‘Dancing the Bihu’ by Juanita Kakoty

Short story selected for the 2014 New Asian Writing Short Story Anthology

Bhaity da had curls that came down to his shoulders and a slender waist that gave the girls a fever. His complexion was flawless; he took great care of his skin. He would never go out in the sun without an umbrella. After all, he was the reigning Bihuwoti of his neighborhood, a title most girls would give their lives for in the small town of Golaghat. That spring in 1991, he took part in the Golaghat Bihu Kunwori competition. All the Bihuwotis from the town came to showcase their grace and mastery of the art. Bhaity da looked resplendent in the golden yellow of the Muga silk mekhela chadar he wore, embroidered with green and red flowers. He wore orchids in his hair, adorning the side of his bun. A glowing red phut adorned his forehead. His round eyes with an ever so slight slant were accentuated with kohl; and he wore red lipstick. He looked like a porcelain doll. Golden muthi kharu adorned the wrists of his hands, over the sleeves of his red blouse. “Bhaity, should I get you a new pair of gaam kharu? The old pair has lost its sheen,” his mother had asked a few days before the contest. The 16 year old had replied, “Ma, please get me a pair of muthi kharu instead. I learnt in the last Bihuwoti competition that men wear the gaam kharu while its delicate cousin muthi kharu is worn by the women dancers.”

That day on stage, when he moved to the beats of the dhol and swayed to the sounds of the pepa, people couldn’t take their eyes off him. He moved so gracefully that none of the other contestants could match up to him. The judges knew that he was a boy competing for a title that glorified the feminine Assamese beauty charming hearts with the Bihu. Yet they also realized that none of the girls could even come close to what he had exhibited. The results were postponed by a few hours for deliberation. A never before seen affair had cropped up. The field where the crowds had gathered to watch the performers had suddenly grown tense with anticipation. The tension, in fact, was as dense as the night. The judges and organizers stood in a circle behind the stage and discussed for a long time the big ethical question – should a boy be allowed to win the Bihu Kunwori competition?

I first met Bhaity da when I had gone to visit my grandparents during the summer of 1990. My 15 year old cousin Chintu da brought him home and told me casually, “You’ve always wanted to dance the Bihu. Why don’t you learn it from him?” I laughed out loud at the thought because I found the effeminate boy who stood before me quite funny. His curls were held in a pony tail, he had red nail polish on his little finger and he had a very peculiar pronunciation. Also, he had a very odd way of looking at my cousin, a peculiarly shy way. My laughter seemed to discomfort him a little as he shifted his toes and wired his fingers into a knot. His cheeks reddened and he forced out a nervous laughter. “Well, I am a good dancer you know,” he told me without looking into my eyes. “I have been the best Bihu dancer, in fact the Bihuwoti, of my neighborhood for the last two years.” My eyes widened and I shut them before, I felt, they would jump out of my face!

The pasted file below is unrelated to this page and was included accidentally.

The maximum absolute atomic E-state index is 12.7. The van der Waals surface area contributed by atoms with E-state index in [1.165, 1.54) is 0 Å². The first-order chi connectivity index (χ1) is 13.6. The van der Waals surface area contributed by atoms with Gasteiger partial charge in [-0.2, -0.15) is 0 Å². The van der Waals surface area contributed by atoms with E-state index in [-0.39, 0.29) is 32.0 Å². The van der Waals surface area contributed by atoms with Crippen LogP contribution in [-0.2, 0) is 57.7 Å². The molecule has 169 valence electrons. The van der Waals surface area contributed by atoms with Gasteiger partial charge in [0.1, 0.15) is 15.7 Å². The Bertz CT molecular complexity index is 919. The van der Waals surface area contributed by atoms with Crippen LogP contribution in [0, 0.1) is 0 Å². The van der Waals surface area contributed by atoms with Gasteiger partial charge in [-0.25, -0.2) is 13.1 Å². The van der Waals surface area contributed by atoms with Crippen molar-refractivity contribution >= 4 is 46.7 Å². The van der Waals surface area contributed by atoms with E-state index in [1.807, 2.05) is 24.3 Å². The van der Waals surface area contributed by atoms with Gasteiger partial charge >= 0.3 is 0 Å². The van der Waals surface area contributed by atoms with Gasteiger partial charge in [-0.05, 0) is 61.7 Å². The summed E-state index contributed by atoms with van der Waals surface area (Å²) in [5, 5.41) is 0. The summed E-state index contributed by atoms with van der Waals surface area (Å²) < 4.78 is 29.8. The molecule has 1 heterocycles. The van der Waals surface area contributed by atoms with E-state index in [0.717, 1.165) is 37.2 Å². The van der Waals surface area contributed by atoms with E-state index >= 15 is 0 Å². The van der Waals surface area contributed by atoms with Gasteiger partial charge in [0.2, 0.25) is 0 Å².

My cousin affectionately pulled Bhaity da towards him and said, “He is not only the best Bihu dancer ever but also the most beautiful in our class!” Bhaity da hid his face in my cousin’s chest and let out a feeble, “Chintu! Don’t make me blush!” At that time my cousin and he looked like a romantic couple from some film poster. Chintu da: a broad-shouldered, square-jawed male in a jeans and T-shirt protectively shielding the frail Bhaity da who was dressed in a pair of tight black trousers and shiny yellow shirt. I was horrified. Two boys!

Once Bhaity da had said his goodbyes and left for home after eliciting a promise from Chintu da that they would meet again the next day, my cousin rolled on the floor and laughed. Tears spilled from his eyes. “Did you see that? Isn’t he nuts? But I tell you he is actually the best. No woman can ever match up to the way he dances! If only he were a girl!” In those last words, I thought I sensed some sadness. And then he came up with the bizarre confession, “The boys in our class suspect that he wears a bra. I have been given the duty to find out.” I looked at him quizzically. What? Did you say he wears a bra? “It will be easy to find it out you know,” Chintu da said with a wink, “He has a thing for me.”

That vacation, Bhaity da gave me a few Bihu lessons. And he told me that it will take me a long time to acquire the grace needed because I was growing up in the city. “Here in the villages and towns, every kid learns the Bihu in the fields. Come Spring and boys and girls and kids are out dancing the Bihu in the fields. We grow up seeing the dance, feeling the dance and living the dance.” I knew that. On our trips to upper Assam where my maternal and paternal relatives lived, during March-April, I saw groups of boys and girls dressed in fine Muga silk dancing the Bihu in the fields, under the trees. They would dance unmindful to the cars and buses that drove down the highway. “That is how we learn the Bihu. But for you city kids, learning the Bihu is like cosmetic surgery,” Bhaity da jerked me out of my suspended thoughts, of images by the highway. “You don’t live the dance like us. It’s not a natural part of your existence.”